Discover Montenegro with these 15 Fun Facts

They call Montenegro the “Jewel of the Adriatic” but, at the same time, the country is still widely considered an “undiscovered” destination in Europe. I suppose this makes it an even more attractive travel destination, at least for me, to discover its largely unspoilt landscape and rich history. The trip certainly did not disappoint and I learned plenty about this fascinating country. Want to learn more? I’ve put together 15 fun facts about Montenegro that cover all you need to know about the country!

15 Fun Facts About Montenegro

Planning for a trip to Montenegro? Check these out too:

Kotor Bay in Montenegro
The Bay of Kotor

Montenegro literally means “Black Mountain”

The name Montenegro derives from Venetian and directly translates as “Black Mountain”. It is inspired by Mount Lovcen, a rocky mountain near Kotor that’s covered with dense forest. Today, visiting Mount Lovcen National Park is a popular activity to do in Montenegro.

The Bay of Kotor is Europe’s southernmost Fjord

The word “fjord” is most typically associated with Norwegian fjords but it is not exclusive to Norway. In Montenegro, you can find Europe’s southernmost fjord at the Bay of Kotor and it is also one of the deepest natural harbour on the continent. Its 30km-long fjord is dominated by steep looming mountains that can be as tall as over 1200 meters high, forming the most spectacular and impressive view in the country.

Kotor Old Town

The whole region of Kotor is UNESCO-protected

It is not just the old town, but the whole region of Kotor is listed & protected as a UNESCO World Heritage. The official term is the Natural and Culturo-Historical Region of Kotor, which encompasses Kotor Old Town, the fortifications of Kotor, and the inner Bay of Kotor. UNESCO played a huge part in restoring the town after the devastating earthquake in 1979 and to maintain its cultural & historical integrity today.

It is the perfect balance of mountains and the sea

The common knowledge is that Montenegro is a perfect seaside and beach holiday destination with some of the most crystal clear waters in the Mediterranean. At the same time, 80% of Montenegro is made up of mountains, with an average altitude of 2000 meters and are characterised as the roughest and most rugged mountain terrains in Europe. Basically, everywhere you go in Montenegro, you’ll see mountains. Though that being said, be ready for some steep and hilly walks everywhere. If you want to switch up from beach activities, you can find plenty of hiking trails, as well as excursions for exploring the mountain ranges & rafting in the river canyons.

The Liman Beach in Ulcinj
Liman Beach in Ulcinj

Montenegro is more popular as a day-trip destination

One can say Montenegro is generally considered relatively under the radar as a tourist destination but it also has no shortage of visitors. This is all thanks to Croatia, whose booming tourism has brought it many visitors to Montenegro as well. Since it’s only a few-hour drive from Dubrovnik to Kotor, Montenegro makes the perfect day trip destination. Typically, day trip tours will begin from Dubrovnik and take you to see the iconic Bay of Kotor, explore Kotor Old Town, and also make a brief visit to the picturesque town of Perast and to see the famous Our Lady of the Rocks. Don’t want to follow tours? You can also get cheap bus rides that take you from Dubrovnik to Kotor and you can navigate from there.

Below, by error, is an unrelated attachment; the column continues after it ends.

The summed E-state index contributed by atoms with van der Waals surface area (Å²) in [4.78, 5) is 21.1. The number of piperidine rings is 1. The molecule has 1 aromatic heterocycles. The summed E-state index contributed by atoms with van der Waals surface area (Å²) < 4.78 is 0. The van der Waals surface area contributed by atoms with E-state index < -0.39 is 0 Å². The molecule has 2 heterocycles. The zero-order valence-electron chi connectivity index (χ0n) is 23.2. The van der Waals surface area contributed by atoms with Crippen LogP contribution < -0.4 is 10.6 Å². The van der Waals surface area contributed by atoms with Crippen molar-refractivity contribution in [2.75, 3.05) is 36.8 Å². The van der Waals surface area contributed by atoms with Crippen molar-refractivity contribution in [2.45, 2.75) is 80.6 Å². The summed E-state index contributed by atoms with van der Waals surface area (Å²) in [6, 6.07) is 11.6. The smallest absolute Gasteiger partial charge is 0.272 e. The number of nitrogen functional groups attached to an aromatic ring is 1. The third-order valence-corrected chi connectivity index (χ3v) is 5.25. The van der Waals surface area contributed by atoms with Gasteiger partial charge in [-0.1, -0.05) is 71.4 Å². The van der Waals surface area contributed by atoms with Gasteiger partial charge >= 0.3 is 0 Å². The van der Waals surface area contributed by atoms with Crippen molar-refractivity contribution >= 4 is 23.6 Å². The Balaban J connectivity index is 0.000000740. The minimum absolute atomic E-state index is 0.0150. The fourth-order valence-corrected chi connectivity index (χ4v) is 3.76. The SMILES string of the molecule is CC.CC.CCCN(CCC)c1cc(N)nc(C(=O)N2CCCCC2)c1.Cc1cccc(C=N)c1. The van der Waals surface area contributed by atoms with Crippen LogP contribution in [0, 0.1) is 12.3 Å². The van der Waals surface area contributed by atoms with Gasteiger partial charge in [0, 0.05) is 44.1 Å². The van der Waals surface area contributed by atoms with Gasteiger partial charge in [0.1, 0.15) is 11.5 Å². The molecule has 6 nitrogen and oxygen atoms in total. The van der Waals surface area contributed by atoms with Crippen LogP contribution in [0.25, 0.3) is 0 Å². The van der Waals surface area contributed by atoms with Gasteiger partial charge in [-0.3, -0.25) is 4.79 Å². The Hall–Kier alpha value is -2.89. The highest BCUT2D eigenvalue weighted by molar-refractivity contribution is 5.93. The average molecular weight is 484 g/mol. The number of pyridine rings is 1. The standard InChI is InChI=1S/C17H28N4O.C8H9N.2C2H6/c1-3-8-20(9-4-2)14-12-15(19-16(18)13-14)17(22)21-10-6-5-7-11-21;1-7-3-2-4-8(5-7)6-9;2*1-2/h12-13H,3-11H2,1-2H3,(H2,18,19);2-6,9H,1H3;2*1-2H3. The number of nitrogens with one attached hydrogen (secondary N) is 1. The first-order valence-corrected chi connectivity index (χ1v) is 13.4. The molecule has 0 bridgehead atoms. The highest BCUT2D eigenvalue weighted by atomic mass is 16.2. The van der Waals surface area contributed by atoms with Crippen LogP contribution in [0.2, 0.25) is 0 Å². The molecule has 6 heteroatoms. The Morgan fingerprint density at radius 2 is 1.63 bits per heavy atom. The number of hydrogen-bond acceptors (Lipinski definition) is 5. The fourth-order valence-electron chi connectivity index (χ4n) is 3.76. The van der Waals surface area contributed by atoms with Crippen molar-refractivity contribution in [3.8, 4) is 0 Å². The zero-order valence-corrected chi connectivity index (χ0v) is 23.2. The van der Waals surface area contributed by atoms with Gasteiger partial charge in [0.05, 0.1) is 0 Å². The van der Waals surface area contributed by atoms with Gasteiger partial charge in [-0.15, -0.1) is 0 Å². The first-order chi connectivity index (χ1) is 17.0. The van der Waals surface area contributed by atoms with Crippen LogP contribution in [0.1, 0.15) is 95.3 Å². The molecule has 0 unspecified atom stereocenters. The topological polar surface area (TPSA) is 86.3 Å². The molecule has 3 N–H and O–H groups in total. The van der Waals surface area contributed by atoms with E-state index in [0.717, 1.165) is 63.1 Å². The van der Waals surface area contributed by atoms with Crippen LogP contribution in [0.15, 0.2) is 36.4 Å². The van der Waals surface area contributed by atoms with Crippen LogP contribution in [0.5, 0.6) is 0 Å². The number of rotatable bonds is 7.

The country’s main income is from tourism

Mostly, Montenegro has managed to piggyback off its commercial success to grow its own. Tourism accounts for the majority of its GDP and the country continues to work towards its goal of becoming an elite European tourist destination. As for the demographics of tourists, most come from neighbouring countries such as Serbia, Bosnia & Herzegovina, and Kosovo. There is also a significant amount of visitors from Russia as it’s visa-free for them.

Our Lady of the Rocks Church in Montenegro
Our Lady of the Rocks Church

People drop rocks & stones to build the island for Our Lady of the Rocks

Here is a fun fact about the most famous church, Our Lady of the Rocks, in Montenegro. The story goes like this: a fisherman discovered an icon of the Virgin Mary on a rock three times in a row so he took it as a sign to build a church at the very location. If you step inside the church, you can squeeze behind the alter where there’s a little hole for you to reach and touch said rock.

The island we see today is created by bulwarks of rocks and by sinking old and seized ships loaded with rocks. Over the years, people sailing past would drop more rocks and stones into the sea to further expand the island. This is a tradition that’s still alive today!

The James Bond Movie “Casino Royale” is based in Montenegro

Don’t we all love a James Bond movie? In Casino Royale (2006), you might have already noticed that part of the story is based in Montenegro. The casino and Hotel Splendide are meant to be in Montenegro in the story. But sorry to disappoint, the movie was NOT filmed in the country! Instead, it was filmed in the Czech Republic.